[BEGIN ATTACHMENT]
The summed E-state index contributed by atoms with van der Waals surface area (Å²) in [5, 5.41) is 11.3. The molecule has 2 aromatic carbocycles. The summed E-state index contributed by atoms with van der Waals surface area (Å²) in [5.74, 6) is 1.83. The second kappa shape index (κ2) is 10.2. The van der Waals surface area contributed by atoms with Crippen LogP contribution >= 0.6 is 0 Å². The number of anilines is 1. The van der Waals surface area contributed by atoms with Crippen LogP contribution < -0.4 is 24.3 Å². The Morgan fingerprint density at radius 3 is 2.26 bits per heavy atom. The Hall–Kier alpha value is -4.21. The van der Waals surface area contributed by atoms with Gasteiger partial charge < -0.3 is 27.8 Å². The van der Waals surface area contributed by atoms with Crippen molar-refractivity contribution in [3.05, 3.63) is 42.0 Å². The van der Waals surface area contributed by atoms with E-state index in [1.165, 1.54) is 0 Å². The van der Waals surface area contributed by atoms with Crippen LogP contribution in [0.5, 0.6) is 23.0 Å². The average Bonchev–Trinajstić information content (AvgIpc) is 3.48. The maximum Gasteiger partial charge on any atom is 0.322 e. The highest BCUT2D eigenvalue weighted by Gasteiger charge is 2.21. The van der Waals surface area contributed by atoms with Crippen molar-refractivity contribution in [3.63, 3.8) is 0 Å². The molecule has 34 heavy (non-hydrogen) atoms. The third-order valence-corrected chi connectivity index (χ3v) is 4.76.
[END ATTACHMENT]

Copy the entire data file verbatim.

The summed E-state index contributed by atoms with van der Waals surface area (Å²) in [5, 5.41) is 11.3. The molecule has 2 aromatic carbocycles. The summed E-state index contributed by atoms with van der Waals surface area (Å²) in [5.74, 6) is 1.83. The second kappa shape index (κ2) is 10.2. The van der Waals surface area contributed by atoms with Crippen LogP contribution >= 0.6 is 0 Å². The number of anilines is 1. The van der Waals surface area contributed by atoms with Crippen LogP contribution < -0.4 is 24.3 Å². The Morgan fingerprint density at radius 3 is 2.26 bits per heavy atom. The Hall–Kier alpha value is -4.21. The van der Waals surface area contributed by atoms with Gasteiger partial charge < -0.3 is 27.8 Å². The van der Waals surface area contributed by atoms with Crippen molar-refractivity contribution in [3.05, 3.63) is 42.0 Å². The van der Waals surface area contributed by atoms with E-state index in [1.165, 1.54) is 0 Å². The van der Waals surface area contributed by atoms with Crippen LogP contribution in [0.5, 0.6) is 23.0 Å². The average Bonchev–Trinajstić information content (AvgIpc) is 3.48. The maximum Gasteiger partial charge on any atom is 0.322 e. The highest BCUT2D eigenvalue weighted by Gasteiger charge is 2.21. The van der Waals surface area contributed by atoms with Crippen molar-refractivity contribution in [3.63, 3.8) is 0 Å². The molecule has 34 heavy (non-hydrogen) atoms. The third-order valence-corrected chi connectivity index (χ3v) is 4.76.